Patients are more involved in their own care than ever before, and consumers want to be aware of who their doctors are in more detail.
With the passage of the Sunshine Act, part of the Affordable Care Act, the requirements for disclosures regarding interactions between pharmaceutical and device companies and physicians have changed, and other websites as well now disseminate more information about providers. Experts will discuss these and related issues during Is Your Patient Googling You? How the Sunshine Act and Public Websites Allow Patients to Learn About Their Doctors from 4:30 – 6:00 pm Tuesday in room 143A.
The trend toward increasing transparency and access to information will only continue and likely accelerate in the future. For clinicians, understanding what resources are available to both healthcare professionals and to patients will make navigating those waters easier in the future.
The Sunshine Act, passed in 2010 as part of the ACA, created the Open Payments federal program, which collects information regarding payments from drug and device companies to physicians and hospitals. Shantanu Agrawal, MD, the director of the Center for Program Integrity at the Centers for Medicare and Medicaid Services, will give an overview of the Open Payments program, including what is included in disclosures, who is included, and the types of payments that are required.
“The objective of the Open Payments program is to make financial relationships transparent on a national scale and give consumers the information needed to ask questions and make informed decisions about their healthcare professionals,” Dr. Agrawal said. “The role of CMS is to remain neutral and to present the data on a public website, as well as to ensure reporting and disclosure are complete, accurate, and timely.”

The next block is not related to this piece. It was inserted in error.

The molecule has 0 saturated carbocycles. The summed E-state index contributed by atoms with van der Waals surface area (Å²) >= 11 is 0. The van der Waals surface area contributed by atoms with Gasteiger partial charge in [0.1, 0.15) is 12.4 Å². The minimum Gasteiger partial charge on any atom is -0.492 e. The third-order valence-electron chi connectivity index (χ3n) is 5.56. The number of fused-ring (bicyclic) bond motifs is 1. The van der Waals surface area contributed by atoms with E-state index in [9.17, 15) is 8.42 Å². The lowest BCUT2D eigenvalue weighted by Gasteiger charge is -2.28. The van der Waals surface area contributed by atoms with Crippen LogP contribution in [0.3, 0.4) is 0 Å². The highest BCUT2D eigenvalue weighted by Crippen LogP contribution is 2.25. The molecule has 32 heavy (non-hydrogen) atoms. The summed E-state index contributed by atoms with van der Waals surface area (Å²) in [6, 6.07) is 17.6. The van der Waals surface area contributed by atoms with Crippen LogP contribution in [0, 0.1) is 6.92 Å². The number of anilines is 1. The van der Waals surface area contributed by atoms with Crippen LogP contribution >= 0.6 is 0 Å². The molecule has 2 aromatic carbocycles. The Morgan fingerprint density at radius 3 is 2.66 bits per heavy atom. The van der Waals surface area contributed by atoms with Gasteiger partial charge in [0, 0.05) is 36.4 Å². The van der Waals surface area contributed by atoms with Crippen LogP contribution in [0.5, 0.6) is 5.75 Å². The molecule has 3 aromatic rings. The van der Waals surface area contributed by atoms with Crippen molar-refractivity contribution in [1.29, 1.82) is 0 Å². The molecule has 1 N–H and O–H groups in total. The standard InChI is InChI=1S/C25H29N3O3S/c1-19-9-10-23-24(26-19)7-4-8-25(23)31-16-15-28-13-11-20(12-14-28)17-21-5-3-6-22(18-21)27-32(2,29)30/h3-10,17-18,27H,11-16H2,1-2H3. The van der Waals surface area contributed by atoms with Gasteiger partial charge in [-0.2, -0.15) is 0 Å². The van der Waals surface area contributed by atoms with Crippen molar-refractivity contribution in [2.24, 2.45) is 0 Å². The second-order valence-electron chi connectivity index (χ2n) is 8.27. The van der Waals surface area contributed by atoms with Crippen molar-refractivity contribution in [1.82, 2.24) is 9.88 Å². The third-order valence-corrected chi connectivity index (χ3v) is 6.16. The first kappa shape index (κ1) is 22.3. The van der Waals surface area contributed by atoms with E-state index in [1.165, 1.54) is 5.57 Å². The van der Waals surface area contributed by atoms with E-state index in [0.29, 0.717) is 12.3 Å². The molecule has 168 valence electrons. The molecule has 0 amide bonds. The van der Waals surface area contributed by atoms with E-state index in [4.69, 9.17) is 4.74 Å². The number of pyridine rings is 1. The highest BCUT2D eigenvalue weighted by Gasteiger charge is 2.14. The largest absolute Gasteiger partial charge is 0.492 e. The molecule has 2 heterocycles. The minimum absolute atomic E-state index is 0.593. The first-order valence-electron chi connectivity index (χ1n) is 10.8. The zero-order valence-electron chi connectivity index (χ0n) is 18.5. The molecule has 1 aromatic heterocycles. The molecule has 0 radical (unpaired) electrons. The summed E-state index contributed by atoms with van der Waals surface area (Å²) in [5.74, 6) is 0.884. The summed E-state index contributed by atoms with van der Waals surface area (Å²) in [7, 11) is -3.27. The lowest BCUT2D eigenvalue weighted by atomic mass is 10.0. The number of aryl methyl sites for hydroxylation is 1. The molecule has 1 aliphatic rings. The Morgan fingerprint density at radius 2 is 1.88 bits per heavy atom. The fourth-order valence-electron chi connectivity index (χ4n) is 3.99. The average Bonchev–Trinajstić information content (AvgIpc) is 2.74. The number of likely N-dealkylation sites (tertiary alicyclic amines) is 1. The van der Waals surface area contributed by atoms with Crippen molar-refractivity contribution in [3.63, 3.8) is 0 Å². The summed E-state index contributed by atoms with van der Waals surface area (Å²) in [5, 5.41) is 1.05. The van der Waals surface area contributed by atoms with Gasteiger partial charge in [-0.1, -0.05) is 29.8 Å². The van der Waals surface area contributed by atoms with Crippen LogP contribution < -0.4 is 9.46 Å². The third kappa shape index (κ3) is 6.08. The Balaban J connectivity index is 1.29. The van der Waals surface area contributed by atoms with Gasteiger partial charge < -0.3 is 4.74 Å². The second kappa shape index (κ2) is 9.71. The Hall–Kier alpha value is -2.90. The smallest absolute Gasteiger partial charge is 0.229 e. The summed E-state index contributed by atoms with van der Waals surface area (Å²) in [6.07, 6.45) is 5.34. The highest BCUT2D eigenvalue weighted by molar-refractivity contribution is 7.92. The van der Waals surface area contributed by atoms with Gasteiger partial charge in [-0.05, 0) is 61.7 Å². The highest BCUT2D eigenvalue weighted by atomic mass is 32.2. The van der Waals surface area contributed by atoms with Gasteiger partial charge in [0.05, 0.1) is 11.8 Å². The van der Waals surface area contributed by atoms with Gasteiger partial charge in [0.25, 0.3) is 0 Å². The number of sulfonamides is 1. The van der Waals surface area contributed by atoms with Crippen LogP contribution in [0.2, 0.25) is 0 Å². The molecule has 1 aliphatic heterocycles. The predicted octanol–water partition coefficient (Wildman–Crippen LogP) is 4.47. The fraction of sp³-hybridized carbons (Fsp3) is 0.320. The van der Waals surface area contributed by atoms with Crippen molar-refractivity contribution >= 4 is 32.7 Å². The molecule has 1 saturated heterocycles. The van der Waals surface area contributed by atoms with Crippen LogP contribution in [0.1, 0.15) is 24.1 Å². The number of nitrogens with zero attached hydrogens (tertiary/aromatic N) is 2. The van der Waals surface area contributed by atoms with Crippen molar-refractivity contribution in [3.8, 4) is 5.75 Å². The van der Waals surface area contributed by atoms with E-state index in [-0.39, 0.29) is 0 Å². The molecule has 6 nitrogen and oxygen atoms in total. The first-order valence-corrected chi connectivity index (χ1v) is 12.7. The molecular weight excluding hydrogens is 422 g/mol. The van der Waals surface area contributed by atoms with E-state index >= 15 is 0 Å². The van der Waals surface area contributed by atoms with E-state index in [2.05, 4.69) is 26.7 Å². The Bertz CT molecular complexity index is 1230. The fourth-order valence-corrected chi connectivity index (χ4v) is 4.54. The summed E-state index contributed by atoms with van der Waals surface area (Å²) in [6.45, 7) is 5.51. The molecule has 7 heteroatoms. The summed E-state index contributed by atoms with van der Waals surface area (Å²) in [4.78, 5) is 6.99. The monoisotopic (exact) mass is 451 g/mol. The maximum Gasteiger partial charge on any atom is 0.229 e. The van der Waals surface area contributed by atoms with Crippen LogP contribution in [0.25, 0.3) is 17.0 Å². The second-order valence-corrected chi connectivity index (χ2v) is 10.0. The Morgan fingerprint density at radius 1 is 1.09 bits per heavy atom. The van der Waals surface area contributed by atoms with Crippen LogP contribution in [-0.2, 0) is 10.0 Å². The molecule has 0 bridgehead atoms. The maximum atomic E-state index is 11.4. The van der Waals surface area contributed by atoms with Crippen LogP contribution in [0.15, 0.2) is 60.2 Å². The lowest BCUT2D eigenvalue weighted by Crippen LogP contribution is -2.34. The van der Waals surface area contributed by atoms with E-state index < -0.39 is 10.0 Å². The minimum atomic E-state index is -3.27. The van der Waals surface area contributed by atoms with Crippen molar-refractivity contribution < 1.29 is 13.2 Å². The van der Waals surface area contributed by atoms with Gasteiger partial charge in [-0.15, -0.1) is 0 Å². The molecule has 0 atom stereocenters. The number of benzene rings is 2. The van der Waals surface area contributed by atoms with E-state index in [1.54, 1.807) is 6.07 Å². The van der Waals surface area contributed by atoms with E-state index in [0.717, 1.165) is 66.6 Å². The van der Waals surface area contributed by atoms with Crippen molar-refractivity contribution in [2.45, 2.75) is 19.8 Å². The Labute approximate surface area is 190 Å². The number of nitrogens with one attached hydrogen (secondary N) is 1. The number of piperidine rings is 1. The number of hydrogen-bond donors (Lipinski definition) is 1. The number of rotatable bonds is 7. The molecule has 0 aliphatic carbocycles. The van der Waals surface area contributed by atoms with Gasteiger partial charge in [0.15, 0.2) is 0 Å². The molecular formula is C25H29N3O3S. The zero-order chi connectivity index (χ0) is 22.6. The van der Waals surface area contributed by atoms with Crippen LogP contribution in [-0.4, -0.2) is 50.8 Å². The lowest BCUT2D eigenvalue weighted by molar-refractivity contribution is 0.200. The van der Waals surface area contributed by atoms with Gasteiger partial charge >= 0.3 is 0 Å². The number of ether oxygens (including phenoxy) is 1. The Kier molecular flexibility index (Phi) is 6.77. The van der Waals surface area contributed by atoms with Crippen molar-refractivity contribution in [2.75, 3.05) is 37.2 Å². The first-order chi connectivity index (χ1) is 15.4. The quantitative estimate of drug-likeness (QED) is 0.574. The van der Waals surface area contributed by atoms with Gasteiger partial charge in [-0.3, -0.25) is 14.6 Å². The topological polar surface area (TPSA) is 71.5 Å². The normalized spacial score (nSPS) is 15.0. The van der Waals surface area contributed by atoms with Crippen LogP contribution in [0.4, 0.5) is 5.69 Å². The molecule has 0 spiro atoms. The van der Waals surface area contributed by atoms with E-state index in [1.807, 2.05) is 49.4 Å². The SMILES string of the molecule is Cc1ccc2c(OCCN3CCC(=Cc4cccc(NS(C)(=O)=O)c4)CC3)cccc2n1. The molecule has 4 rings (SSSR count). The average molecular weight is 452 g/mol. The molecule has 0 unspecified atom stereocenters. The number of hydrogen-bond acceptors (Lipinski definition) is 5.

He will also discuss program timelines on data collection, submission, review and dispute, and other issues, the registration process, and will review resources available for physician use.
The law affects the pharmaceutical industry and funding institutions as well as individual clinicians and hospitals. K. Nikki Reeves, JD, a partner at King & Spalding’s FDA & Life Sciences practice group in Washington, D.C., will discuss some of those implications during the session.
She noted that in addition to the payments reporting requirements, “the law requires certain manufacturers and group purchasing organizations to report ownership or investment interests in their organizations held by physicians.” CMS must then aggregate the manufacturer- and GPO-reported information, and make it publicly available through a searchable website.
With all this newly available information, and a number of other websites and online resources accruing data all the time, who exactly will use it, and how? Jane S. Kang, MD, MS, of Columbia University Medical Center and Program Director of the Rheumatology Fellowship, will give an overview of patient review sites and talk about how and why they are used. Dr. Kang also serves on ACR’s Committee on Ethics and Conflict of Interest, and has recently been appointed Chair of the Committee.
Dr. Kang also will discuss some of the “ethical implications of using patient review sites, both for patients and physicians,” she said.
Is Your Patient Googling You? How the Sunshine Act and Public Websites Allow Patients to Learn About Their Doctors
4:30 – 6:00 pm Tuesday • Room 143A